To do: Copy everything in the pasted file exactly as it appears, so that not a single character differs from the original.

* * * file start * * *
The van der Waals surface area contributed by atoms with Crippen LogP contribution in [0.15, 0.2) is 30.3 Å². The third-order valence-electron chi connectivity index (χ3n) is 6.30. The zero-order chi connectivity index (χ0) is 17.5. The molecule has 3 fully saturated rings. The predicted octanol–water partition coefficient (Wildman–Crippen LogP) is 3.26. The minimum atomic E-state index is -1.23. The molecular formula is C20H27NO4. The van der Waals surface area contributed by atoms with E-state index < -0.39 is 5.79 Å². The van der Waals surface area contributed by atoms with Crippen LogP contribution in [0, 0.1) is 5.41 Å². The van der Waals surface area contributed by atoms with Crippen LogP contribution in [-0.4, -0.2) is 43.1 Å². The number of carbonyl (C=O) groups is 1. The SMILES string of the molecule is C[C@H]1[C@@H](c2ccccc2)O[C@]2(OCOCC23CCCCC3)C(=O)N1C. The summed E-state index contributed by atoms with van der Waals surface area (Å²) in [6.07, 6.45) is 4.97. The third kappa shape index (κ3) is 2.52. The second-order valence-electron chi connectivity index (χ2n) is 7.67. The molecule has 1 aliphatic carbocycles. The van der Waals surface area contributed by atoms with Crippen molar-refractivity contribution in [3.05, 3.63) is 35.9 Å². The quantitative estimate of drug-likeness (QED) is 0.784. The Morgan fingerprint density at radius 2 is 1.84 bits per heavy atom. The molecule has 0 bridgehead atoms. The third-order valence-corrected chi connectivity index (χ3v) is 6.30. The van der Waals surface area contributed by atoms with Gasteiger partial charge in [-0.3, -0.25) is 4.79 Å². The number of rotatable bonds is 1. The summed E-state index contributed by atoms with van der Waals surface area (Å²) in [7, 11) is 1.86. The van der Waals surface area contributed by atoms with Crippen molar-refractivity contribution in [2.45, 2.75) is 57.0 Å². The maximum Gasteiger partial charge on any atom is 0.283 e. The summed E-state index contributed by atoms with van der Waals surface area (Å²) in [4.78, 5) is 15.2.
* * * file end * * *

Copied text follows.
The van der Waals surface area contributed by atoms with Crippen LogP contribution in [0.15, 0.2) is 30.3 Å². The third-order valence-electron chi connectivity index (χ3n) is 6.30. The zero-order chi connectivity index (χ0) is 17.5. The molecule has 3 fully saturated rings. The predicted octanol–water partition coefficient (Wildman–Crippen LogP) is 3.26. The minimum atomic E-state index is -1.23. The molecular formula is C20H27NO4. The van der Waals surface area contributed by atoms with E-state index < -0.39 is 5.79 Å². The van der Waals surface area contributed by atoms with Crippen LogP contribution in [0, 0.1) is 5.41 Å². The van der Waals surface area contributed by atoms with Crippen LogP contribution in [-0.4, -0.2) is 43.1 Å². The number of carbonyl (C=O) groups is 1. The SMILES string of the molecule is C[C@H]1[C@@H](c2ccccc2)O[C@]2(OCOCC23CCCCC3)C(=O)N1C. The summed E-state index contributed by atoms with van der Waals surface area (Å²) in [6.07, 6.45) is 4.97. The third kappa shape index (κ3) is 2.52. The second-order valence-electron chi connectivity index (χ2n) is 7.67. The molecule has 1 aliphatic carbocycles. The van der Waals surface area contributed by atoms with Crippen molar-refractivity contribution in [3.05, 3.63) is 35.9 Å². The quantitative estimate of drug-likeness (QED) is 0.784. The Morgan fingerprint density at radius 2 is 1.84 bits per heavy atom. The molecule has 0 bridgehead atoms. The third-order valence-corrected chi connectivity index (χ3v) is 6.30. The van der Waals surface area contributed by atoms with Gasteiger partial charge in [-0.3, -0.25) is 4.79 Å². The number of rotatable bonds is 1. The summed E-state index contributed by atoms with van der Waals surface area (Å²) in [7, 11) is 1.86. The van der Waals surface area contributed by atoms with Crippen molar-refractivity contribution in [2.45, 2.75) is 57.0 Å². The maximum Gasteiger partial charge on any atom is 0.283 e. The summed E-state index contributed by atoms with van der Waals surface area (Å²) in [4.78, 5) is 15.2.